Q. What is your appraisal of the domestic market as a specialized software development company?

A. First, I'd like to point out the poor management and infrastructure within the domestic software industry. Only after the overall infrastructure of the industry reaches a certain level will the truly successful enterprises and business heroes emerge.

I recently wrote in an article "Bill Gates could not succeed if he is in Korea." There are three preconditions for the software industry infrastructure to grow smoothly. First, recognition of the basic value of software is necessary. Namely, the software that is the result of the creative process should be purchased at an appropriate price and protected. Measures of this sort will become key factors in fostering intangible intellectual property rights, something indispensable to strengthen our global competitiveness in the future.

Secondly, transparent and fair market competition should be guaranteed. To this effect, the government and enterprises should cooperate with each other.

Finally, I'd like to request that the government provide institutional support. Although the government should decide to intervene in the industry, it should actively consider promoting conditions of fair market competition.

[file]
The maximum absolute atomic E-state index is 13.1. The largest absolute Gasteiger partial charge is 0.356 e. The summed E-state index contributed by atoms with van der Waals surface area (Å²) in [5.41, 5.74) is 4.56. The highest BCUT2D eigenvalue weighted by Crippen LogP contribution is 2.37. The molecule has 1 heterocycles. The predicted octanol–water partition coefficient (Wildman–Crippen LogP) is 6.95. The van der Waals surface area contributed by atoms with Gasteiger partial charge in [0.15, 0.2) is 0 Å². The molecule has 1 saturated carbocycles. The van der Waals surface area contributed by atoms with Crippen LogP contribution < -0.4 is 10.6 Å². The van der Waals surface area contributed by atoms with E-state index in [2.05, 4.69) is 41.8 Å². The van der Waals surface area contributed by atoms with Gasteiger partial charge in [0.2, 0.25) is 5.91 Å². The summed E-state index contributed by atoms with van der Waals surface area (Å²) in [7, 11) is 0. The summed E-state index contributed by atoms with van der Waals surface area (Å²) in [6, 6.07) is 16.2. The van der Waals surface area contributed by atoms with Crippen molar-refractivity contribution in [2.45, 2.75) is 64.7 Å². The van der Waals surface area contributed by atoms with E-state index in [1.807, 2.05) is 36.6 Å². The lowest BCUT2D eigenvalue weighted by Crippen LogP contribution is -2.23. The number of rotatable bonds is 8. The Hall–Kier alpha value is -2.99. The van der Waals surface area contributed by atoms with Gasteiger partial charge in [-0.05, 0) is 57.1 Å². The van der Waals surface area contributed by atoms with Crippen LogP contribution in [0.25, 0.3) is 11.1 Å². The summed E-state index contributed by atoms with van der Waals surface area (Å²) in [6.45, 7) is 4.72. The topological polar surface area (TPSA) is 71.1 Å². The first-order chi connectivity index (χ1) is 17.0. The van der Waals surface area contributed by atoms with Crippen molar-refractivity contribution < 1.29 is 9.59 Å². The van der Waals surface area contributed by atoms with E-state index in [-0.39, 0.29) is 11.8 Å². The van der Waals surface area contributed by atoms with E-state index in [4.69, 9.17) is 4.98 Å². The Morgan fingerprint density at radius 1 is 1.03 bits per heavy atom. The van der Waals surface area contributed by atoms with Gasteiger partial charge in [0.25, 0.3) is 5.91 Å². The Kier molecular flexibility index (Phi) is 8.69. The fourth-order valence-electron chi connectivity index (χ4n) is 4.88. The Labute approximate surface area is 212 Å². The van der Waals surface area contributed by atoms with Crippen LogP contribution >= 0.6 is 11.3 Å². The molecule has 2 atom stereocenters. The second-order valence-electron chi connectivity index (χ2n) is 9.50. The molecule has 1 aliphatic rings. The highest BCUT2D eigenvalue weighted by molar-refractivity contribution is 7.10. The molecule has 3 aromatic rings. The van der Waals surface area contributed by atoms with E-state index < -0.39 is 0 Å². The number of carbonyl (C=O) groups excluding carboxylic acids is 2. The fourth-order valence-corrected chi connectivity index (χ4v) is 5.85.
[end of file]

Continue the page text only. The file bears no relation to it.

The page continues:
In my personal judgment, progress toward these three preconditions has already reached its limits. To advance further, we need to exert various efforts.

Q. The main thrust of the industry has changed from combating viruses to network security. What is the most appropriate marketing strategy in the current set of circumstances?

A. The shift is partly due to strategic considerations, but it is a natural result of the paradigm shift toward security. Recently, the infiltration routes of viruses have been becoming more complicated and their spread through the network continues apace. Accordingly, the switch in focus to meet the demands of users who need not just simple PC security but network-based solutions has been made.

In the title of the report we prepared internally, "The Major Two Growth Elements," the "two elements" of the title are a "local antivirus strategy" and a "global integrated security solution." This reflects our strategy of actively promoting our global image, while keeping local confidence in our company and in our business.

Q. Your company's advance in the Southeast Asian market is quite active. Would you comment on what results you have achieved there and your priorities for the future?

A. We operate local branches in Japan and China. In fact, they produced some tangible results, and although they are not satisfactory at present, we judge that the company is poised to enter a rapid growth period following its penetration of these markets.